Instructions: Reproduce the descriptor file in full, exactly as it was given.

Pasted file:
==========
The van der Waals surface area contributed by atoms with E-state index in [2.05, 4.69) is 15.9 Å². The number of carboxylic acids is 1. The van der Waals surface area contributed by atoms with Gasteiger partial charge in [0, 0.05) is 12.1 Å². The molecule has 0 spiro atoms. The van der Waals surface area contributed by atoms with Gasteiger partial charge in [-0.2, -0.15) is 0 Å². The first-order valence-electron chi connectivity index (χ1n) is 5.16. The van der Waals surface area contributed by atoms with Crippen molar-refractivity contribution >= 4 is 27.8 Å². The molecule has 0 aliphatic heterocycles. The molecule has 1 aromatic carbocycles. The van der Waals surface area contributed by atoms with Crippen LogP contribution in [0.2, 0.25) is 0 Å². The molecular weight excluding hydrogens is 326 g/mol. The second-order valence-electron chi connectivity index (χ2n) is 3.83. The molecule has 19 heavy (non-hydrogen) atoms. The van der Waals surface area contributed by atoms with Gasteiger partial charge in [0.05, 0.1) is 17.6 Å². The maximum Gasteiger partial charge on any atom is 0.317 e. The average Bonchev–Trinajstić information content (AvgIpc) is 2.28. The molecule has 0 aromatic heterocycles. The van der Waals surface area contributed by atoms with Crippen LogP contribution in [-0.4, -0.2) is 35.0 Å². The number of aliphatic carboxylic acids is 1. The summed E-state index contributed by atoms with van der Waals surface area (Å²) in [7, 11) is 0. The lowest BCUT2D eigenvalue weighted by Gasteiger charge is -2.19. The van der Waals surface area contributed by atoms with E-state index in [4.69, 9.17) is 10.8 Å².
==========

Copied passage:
The van der Waals surface area contributed by atoms with E-state index in [2.05, 4.69) is 15.9 Å². The number of carboxylic acids is 1. The van der Waals surface area contributed by atoms with Gasteiger partial charge in [0, 0.05) is 12.1 Å². The molecule has 0 spiro atoms. The van der Waals surface area contributed by atoms with Gasteiger partial charge in [-0.2, -0.15) is 0 Å². The first-order valence-electron chi connectivity index (χ1n) is 5.16. The van der Waals surface area contributed by atoms with Crippen molar-refractivity contribution >= 4 is 27.8 Å². The molecule has 0 aliphatic heterocycles. The molecule has 1 aromatic carbocycles. The van der Waals surface area contributed by atoms with Crippen LogP contribution in [0.2, 0.25) is 0 Å². The molecular weight excluding hydrogens is 326 g/mol. The second-order valence-electron chi connectivity index (χ2n) is 3.83. The molecule has 19 heavy (non-hydrogen) atoms. The van der Waals surface area contributed by atoms with Gasteiger partial charge in [0.05, 0.1) is 17.6 Å². The maximum Gasteiger partial charge on any atom is 0.317 e. The average Bonchev–Trinajstić information content (AvgIpc) is 2.28. The molecule has 0 aromatic heterocycles. The van der Waals surface area contributed by atoms with Crippen LogP contribution in [-0.4, -0.2) is 35.0 Å². The number of aliphatic carboxylic acids is 1. The summed E-state index contributed by atoms with van der Waals surface area (Å²) in [7, 11) is 0. The lowest BCUT2D eigenvalue weighted by Gasteiger charge is -2.19. The van der Waals surface area contributed by atoms with E-state index in [4.69, 9.17) is 10.8 Å².